On Thanksgiving, military families and other Americans think about U.S. service members who are deployed or stationed far from home who are sharing their meal with others — maybe in a mess hall, in a ship’s mess, or even less friendly environments. But with the month of November’s designation as Military Family Appreciation Month, let’s not forget about those families who are missing those service members.
As they gather around their tables, their loved one’s absence is felt and often accompanied by worry for their safety and questions about whether they are feeling lonely, scared or just homesick. And let’s also think about those families who may have their service member at home but are also providing vital emotional support.
As a military spouse and as the wife of a Medal of Honor recipient, I have gained a great appreciation for the many ways that families help to support service members and the sacrifices they make. It’s not just keeping the home fires burning, long deployments, frequent moves, early mornings and last-minute schedule changes that can make it hard to feel in control of your life. It’s also being there to provide mental and emotional support, and to sense when that support is needed even when your loved one is silent.
I have had the opportunity to see the service of my husband, Sgt. Maj. Matt Williams, highlighted and applauded in ceremonies and forums around the country. It is humbling to see the respect and reverence Americans have for not only the Medal of Honor, but for our military members. But like his fellow Medal of Honor recipients and their families, I have come to understand that there is a deep sense of obligation that comes from receiving this special award — a feeling that it represents the service of those who have come before him and those who will come after him, particularly those who make the ultimate sacrifice.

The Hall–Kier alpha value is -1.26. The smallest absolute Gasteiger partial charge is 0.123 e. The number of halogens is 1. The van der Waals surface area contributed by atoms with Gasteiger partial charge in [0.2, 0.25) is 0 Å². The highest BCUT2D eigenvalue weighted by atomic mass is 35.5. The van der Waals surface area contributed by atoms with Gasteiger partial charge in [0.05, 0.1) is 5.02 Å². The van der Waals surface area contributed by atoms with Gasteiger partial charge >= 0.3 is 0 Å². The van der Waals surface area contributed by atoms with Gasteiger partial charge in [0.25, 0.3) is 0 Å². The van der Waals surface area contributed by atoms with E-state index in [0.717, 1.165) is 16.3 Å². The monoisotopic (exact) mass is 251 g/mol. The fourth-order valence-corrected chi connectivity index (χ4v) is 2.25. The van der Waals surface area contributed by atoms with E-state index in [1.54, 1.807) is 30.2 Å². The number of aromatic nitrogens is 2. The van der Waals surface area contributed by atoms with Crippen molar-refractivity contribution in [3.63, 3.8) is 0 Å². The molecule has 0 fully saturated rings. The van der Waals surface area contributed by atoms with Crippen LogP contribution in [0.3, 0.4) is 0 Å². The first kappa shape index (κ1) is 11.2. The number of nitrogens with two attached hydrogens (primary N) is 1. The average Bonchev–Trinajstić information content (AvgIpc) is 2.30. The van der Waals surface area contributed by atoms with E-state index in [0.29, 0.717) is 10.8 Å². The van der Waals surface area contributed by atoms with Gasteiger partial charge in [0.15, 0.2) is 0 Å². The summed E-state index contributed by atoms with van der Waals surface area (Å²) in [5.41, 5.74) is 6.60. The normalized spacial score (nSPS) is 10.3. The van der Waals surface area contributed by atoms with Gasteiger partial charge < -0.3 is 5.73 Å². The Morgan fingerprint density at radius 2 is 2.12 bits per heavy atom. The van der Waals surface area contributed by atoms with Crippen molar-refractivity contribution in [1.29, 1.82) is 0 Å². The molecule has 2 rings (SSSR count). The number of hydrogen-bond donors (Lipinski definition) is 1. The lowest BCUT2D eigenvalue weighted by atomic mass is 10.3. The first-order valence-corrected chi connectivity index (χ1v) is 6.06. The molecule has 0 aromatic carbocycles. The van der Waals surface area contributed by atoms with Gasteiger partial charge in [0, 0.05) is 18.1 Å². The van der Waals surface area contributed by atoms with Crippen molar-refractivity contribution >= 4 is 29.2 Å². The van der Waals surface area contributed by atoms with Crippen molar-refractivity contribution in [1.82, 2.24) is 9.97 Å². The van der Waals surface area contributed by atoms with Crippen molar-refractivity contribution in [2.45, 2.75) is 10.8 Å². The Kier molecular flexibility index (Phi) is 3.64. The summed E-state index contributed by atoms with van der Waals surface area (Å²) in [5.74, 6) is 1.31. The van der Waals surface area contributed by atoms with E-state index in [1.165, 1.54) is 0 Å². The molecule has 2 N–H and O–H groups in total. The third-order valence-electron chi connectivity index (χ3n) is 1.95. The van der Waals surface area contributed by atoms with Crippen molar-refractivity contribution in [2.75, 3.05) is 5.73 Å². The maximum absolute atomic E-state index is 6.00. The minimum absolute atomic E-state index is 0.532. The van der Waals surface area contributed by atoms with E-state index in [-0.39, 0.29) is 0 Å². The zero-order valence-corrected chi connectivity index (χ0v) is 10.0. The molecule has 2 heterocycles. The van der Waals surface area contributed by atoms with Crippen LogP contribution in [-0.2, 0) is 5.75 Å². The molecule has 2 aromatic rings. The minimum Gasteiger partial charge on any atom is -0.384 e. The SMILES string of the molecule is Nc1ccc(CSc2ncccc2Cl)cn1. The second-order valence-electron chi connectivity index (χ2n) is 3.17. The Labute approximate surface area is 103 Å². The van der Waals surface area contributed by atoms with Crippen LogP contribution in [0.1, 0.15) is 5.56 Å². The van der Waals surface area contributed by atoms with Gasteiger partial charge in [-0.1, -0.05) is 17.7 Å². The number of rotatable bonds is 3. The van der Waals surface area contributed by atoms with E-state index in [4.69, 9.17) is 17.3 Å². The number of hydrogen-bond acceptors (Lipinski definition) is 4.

My husband was awarded the Medal of Honor for his actions in Afghanistan leading an assault element up and down an icy mountain and through an icy river to get to a besieged element housing a high value target. He provided suppressive fire to keep insurgent fighters from overrunning the position, then helped to move American casualties down the mountain and returned to lead Afghan commandos in a counterattack. He continued to help evacuate the wounded, all while exposing himself to enemy fire.
We are blessed that his Medal of Honor “action” had a happy ending, with his entire team coming home. Most recipients can’t say the same, nor can many of the thousands of service members who fought in the 20-year conflict, many of whom brought home significant physical or mental injuries and lost friends. To hear him speak about his time overseas, to know the things he has seen, and then be congratulated for it is heavy stuff. And I know that being by his side to absorb some of that heaviness is just one of many ways that I play a role in supporting his service.
You don’t have to be married to a Medal of Honor recipient to experience this. Under the smiles, behind those hand-painted signs welcoming home men and women home from deployments, and standing next to them when a patriotic American thanks them for their service, there can be some very difficult memories, strained families, and fallen friends. This emotional burden is something that many military families all over the world contend with daily, but while we rightfully try to ensure that there are plentiful services to support the mental health of active duty military and veterans, we often don’t think about the impact or strain on entire families.
Military Family Appreciation Month is a time to reflect on the lives that many families dedicate in service to our country. Can military life also be rewarding? OF COURSE! We are the proudest people you will find, and we will support each other fiercely.
This Military Family Appreciation Month let’s consider some of the less tangible ways that military families support our service members and, thus, our country’s defense. And let’s continue to remember family members and the role they play when we think about our military and veterans — the lows, the highs and how we build our lives around service to our country.
Kate Williams is a senior account executive with a leading cancer diagnostics company and graduate of Texas Christian University. She is married to Medal of Honor recipient Sgt. Maj. Matthew Williams, 3rd Special Forces Group. Together they have two young boys and reside in North Carolina.
Editor’s note: This is an Op-Ed and as such, the opinions expressed are those of the author. If you would like to respond, or have an editorial of your own you would like to submit, please contact Military Times managing editor Howard Altman, email@example.com.